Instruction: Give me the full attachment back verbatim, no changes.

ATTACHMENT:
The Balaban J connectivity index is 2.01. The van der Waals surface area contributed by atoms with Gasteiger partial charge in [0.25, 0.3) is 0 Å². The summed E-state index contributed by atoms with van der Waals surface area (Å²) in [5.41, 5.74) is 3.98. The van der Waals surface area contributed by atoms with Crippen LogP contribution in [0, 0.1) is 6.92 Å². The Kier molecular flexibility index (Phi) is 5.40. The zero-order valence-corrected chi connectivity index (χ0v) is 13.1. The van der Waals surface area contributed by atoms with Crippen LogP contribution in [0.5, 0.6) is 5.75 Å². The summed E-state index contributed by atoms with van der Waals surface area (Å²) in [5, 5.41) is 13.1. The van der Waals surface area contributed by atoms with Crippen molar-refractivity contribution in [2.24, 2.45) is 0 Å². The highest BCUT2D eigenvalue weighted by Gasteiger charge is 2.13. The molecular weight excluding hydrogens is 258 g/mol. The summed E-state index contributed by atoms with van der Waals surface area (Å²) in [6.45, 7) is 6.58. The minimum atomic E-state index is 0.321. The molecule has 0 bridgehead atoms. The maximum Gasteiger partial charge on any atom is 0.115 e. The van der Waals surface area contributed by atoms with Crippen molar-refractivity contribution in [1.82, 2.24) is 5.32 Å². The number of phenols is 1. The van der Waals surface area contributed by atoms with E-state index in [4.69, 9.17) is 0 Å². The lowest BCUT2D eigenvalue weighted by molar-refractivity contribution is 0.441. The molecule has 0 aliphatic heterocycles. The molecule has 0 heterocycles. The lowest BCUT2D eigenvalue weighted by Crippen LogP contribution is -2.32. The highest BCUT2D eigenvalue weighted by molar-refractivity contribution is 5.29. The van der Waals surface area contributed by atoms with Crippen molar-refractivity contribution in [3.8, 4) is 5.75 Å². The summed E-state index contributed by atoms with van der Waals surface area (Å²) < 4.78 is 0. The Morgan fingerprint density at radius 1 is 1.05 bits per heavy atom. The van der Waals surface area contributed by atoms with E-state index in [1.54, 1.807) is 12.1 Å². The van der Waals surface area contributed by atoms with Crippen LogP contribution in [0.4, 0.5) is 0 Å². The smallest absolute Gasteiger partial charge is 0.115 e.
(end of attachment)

The Balaban J connectivity index is 2.01. The van der Waals surface area contributed by atoms with Gasteiger partial charge in [0.25, 0.3) is 0 Å². The summed E-state index contributed by atoms with van der Waals surface area (Å²) in [5.41, 5.74) is 3.98. The van der Waals surface area contributed by atoms with Crippen LogP contribution in [0, 0.1) is 6.92 Å². The Kier molecular flexibility index (Phi) is 5.40. The zero-order valence-corrected chi connectivity index (χ0v) is 13.1. The van der Waals surface area contributed by atoms with Crippen LogP contribution in [0.5, 0.6) is 5.75 Å². The summed E-state index contributed by atoms with van der Waals surface area (Å²) in [5, 5.41) is 13.1. The van der Waals surface area contributed by atoms with Crippen molar-refractivity contribution in [2.24, 2.45) is 0 Å². The highest BCUT2D eigenvalue weighted by Gasteiger charge is 2.13. The molecular weight excluding hydrogens is 258 g/mol. The summed E-state index contributed by atoms with van der Waals surface area (Å²) in [6.45, 7) is 6.58. The minimum atomic E-state index is 0.321. The molecule has 0 bridgehead atoms. The maximum Gasteiger partial charge on any atom is 0.115 e. The van der Waals surface area contributed by atoms with Crippen molar-refractivity contribution in [1.82, 2.24) is 5.32 Å². The number of phenols is 1. The van der Waals surface area contributed by atoms with E-state index in [4.69, 9.17) is 0 Å². The lowest BCUT2D eigenvalue weighted by molar-refractivity contribution is 0.441. The molecule has 0 aliphatic heterocycles. The molecule has 0 heterocycles. The lowest BCUT2D eigenvalue weighted by Crippen LogP contribution is -2.32. The highest BCUT2D eigenvalue weighted by molar-refractivity contribution is 5.29. The van der Waals surface area contributed by atoms with Crippen molar-refractivity contribution in [3.8, 4) is 5.75 Å². The summed E-state index contributed by atoms with van der Waals surface area (Å²) < 4.78 is 0. The Morgan fingerprint density at radius 1 is 1.05 bits per heavy atom. The van der Waals surface area contributed by atoms with E-state index in [1.54, 1.807) is 12.1 Å². The van der Waals surface area contributed by atoms with Crippen LogP contribution in [0.4, 0.5) is 0 Å². The smallest absolute Gasteiger partial charge is 0.115 e.